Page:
subthecally. Palmella, without common envelope, pro¬ ducing up to 256 flagellated gymnospores without stigma. ■ Piscinoodinium limneticum (Jacobs, 1946) Lorn, 1981: skin of freshwater aquarium fishes; 12-96 pm in great¬ est diameter, MN; G. L. Hoffman (1959c): causes disease at aquarium fish hatcheries, FL. ■ P. pillulare (Schaperclaus, 1954) Lorn, 1981: on feral

directed forward and the other originating anteriorly but

tions of the flagellum not discernible on body surface, as in Trypanoplasma. Kinetoplast oblong and slender; Fib¬ ril formation (aciculum) present at anterior end. Most species on invertebrates, but two species found on fishes. Life cycle usually completed on the gills through simple division. ■ Cryptobia agitans (Colponema agitans H. S. Davis, 1947): 6-8 pm long, 3-4.5 pm wide; pyriform to oval, but often appearing triangular; trailing flagellum about 10 pm long; jerky movement unlike other species and

Carassius carassius Schaperclaus, 1951; Geus (1960): experimentally infected Cyprinus carpio, Leucaspis delineatus, Tinea tinea, and larval amphibians Amblystonia mexicanum, Rana temporaria, R. arvalis; Lorn and Schu¬

macrochirus, WV. Chen (1956b): description, Aristichthys nobilis, Hypophthalmichthys molitrix, China; G. L. Hoff¬

bert (1983): electron microscopy of the trophont;

man (unpub. USFWS, 1975-1979): on grass carp and

Reichenbach-Klinke and Braun (1968): disease in Oncorhynchus mykiss, Germany; Schubert (1974): general

goldfish, probably not pathogenic; Molnar (1979a): A.

discussion, 20-70 pm in greatest diameter.

■ C. branchialis Nie, 1955 (Bodomonas concava H. S.

possibly species specific; on gills, Pomoxis spp., Lepomis

nobilis, H. molitrix, Czech Republic and Slovakia. Davis, 1947): larger than C. agitans, body elongated,

Class Euglenida

blunt anteriorly but tapering posteriorly, body 12-23 pm long and 4-5 pm broad; free part of trailing fla¬

Butschli, 1884

gellum as long as anterior flagellum; movement not jerky, as in C. agitans. Brugerolle et al. (1979): cellular

With characteristics of the order (see p. 293 in Kudo, 1954). Main characteristics are the presence of chromatophores, paramylon body, and anterior stigma. The status is not clear in the one species described from fishes.

Genus Euglenosoma Davis, 1947 (Fig. 18)

structures of Ichthyobodo, Cryptobia, Trypanoplasma; Bykhovskaya-Pavlovskaya et al. (1962): gills of grass carp, crucian carp, former Soviet Union; Chen (1956a): description, grass carp, China; H. S. Davis (1947): as B.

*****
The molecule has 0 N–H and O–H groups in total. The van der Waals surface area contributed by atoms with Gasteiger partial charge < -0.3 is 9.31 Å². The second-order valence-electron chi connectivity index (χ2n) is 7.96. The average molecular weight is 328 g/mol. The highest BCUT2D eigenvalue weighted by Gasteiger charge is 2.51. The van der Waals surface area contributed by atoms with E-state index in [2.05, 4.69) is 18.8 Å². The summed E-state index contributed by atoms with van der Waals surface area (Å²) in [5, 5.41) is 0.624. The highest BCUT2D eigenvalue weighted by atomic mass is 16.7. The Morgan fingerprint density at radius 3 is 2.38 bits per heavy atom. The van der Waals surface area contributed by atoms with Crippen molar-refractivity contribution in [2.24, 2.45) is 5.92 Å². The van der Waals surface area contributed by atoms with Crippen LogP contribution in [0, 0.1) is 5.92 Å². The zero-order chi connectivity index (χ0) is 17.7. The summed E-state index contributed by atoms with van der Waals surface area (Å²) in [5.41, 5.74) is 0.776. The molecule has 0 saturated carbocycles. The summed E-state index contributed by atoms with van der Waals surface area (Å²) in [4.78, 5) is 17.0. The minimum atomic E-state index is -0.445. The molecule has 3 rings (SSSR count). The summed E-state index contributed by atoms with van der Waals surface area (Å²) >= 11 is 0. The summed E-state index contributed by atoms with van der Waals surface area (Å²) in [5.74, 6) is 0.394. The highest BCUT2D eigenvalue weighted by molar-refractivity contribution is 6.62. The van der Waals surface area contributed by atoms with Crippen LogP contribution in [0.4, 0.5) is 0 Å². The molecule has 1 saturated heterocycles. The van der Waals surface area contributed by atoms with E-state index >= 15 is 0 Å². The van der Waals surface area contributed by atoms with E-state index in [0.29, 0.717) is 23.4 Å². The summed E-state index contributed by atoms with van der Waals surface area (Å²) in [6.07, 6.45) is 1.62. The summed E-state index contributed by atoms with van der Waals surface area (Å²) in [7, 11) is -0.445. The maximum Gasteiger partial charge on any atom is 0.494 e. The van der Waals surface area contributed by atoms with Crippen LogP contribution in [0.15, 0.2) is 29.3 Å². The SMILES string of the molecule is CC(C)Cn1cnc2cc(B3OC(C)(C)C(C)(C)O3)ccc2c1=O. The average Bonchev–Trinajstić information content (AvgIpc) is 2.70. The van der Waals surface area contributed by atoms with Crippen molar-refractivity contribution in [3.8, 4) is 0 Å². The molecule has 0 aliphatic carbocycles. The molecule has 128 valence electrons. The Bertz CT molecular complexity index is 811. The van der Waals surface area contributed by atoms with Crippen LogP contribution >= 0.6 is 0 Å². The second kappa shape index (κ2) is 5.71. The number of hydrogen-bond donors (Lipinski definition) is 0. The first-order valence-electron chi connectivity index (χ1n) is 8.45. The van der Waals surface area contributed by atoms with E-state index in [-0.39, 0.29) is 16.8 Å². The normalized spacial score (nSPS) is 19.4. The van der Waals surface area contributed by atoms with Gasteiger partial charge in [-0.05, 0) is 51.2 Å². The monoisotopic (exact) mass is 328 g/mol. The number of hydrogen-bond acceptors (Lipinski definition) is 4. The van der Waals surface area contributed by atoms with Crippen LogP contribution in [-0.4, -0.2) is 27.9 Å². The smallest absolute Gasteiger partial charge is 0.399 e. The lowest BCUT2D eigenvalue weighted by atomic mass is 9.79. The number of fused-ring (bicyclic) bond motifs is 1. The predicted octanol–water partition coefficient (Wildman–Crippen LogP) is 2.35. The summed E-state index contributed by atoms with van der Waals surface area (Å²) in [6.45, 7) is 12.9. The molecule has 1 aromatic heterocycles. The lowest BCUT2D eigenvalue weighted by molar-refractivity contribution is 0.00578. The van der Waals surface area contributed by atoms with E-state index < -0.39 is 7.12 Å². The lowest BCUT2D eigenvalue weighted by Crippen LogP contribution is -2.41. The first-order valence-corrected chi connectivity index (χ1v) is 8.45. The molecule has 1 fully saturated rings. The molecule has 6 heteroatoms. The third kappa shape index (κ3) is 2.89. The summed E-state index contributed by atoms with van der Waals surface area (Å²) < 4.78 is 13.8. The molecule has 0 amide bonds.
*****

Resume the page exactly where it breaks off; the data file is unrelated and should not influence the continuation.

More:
concava on Lepomis macrochirus, Pomoxis spp, WV; Ergens and Lorn (1970): description, Acerina cernua, Carassius carassius, Tinea tinea; G. L. Hoffman (1978d): Carassius auratus, Ictalurus punctatus, correct name, AR; G. L. Hoffman (unpub., USFWS 1975-1985): gold¬ fish, golden shiners, channel catfish, many occur¬

Body euglenoid, long, spindle-shaped, tapering to sharp

rences, AR; Lorn (1980): electron microscopy showing

point posteriorly; body plastic; anterior end spatulate

intake of bacteria, not fish cells, indicating ectocommensal behavior; Lorn et al. (1976): Cyprinus carpio, Bul¬

and flexible; ventral groove and cytostome present; two equal flagella arising from cytostome; body twisted spirally.

garia; Molnar (1979a): C. carpio, grass carp, Hungary; Molnar, Hanek, and Fernando (1974): Ictalurus nebu-

■ Euglenosoma branchialis H. S. Davis, 1947: reported

losus, Ont.

once; on gills, Pomoxis annularis, P. sparoides, WV; 20-30 pm long x 4-5 pm wide.

■ C. carassii (Trypanoplasma carassii Swezy, 1915): prob¬ ably Cryptobia agitans or very similar.


Subkingdom Protozoa

Genus Ichthyobodo Pinto, 1928 (sometimes erroneously spelled Ictyobodo) (Syn. Costia) (Figs. 20, 21)

Flagellate with flat body; two trailing flagella originat¬ ing from infusorial cavity on ventral side of body. ■ Ichthyobodo necator (Henneguy, 1884; Joyon and Lom, 1969) Lom and Dykova, 1992 (Syn. Costia necatrix Henneguy, 1884; Costia pyriformis Davis, 1943): freeswimming, with flat, moderately asymmetrical, oval body measuring about 10 x 5 pm. Infusorial cavity opening on ventral part of body, from which two par¬ allel flagella of unequal lengths extend. Ventral surface recessed into broad groove in which both flagella move. Centrally located nucleus round, 2.5 pm, containing large nucleolus (1.5 pm). Quadriflagellar specimens in incip¬ ient stages prior to division. When feeding, organism adheres tightly to an epithelial cell, penetrates with protruding cytostomatic channel, and ingests suctorially. Lacks host specificity, even infesting amphibian larvae; very pathogenic. Marine strains reported (Ellis and Wootten, 1978). — Ref. Joyon and Lom (1966); Lom and Dykova (1992); Schubert (1966): ultrastructure.

Genus Lamellasoma Davis, 1947 (Fig. 22)

Resembling trypanosomes; body flattened, with bluntly rounded anterior end, but wider near middle. Long fla¬ gellum thicker at base, tapering gradually toward tip. Sev¬ eral rows of small refringent rods mnning parallel to body axis; small contractile vacuole in anterior end. Body 15-29 pm long x 3-4 pm wide; flagellum up to 30 pm; nucleus located about one-third of body length from anterior end, rounded or oval, with several large, periph¬ eral masses of chromatin; rounded karyosome, sometimes present. Blepharoplast anterior to nucleus, staining intensely. ■ Lamellasoma bacillaria Davis, 1947: on gills, Pomoxis annularis, P. sparoides, WV.

Genus Trypanoplasma Laveran and Mesnil, 1901 (Syn. Cryptobia Leidy, 1846, in part) (Fig. 23)

Biflagellate, trypanosome-like; one flagellum free, other marking outer margin of undulating membrane, kinetoplast (parabasal body) elongated. Parasitic in blood of fishes; fish leech is vector and intermediate host. Path¬ ogenicity not well understood but considered serious in some western trout hatcheries.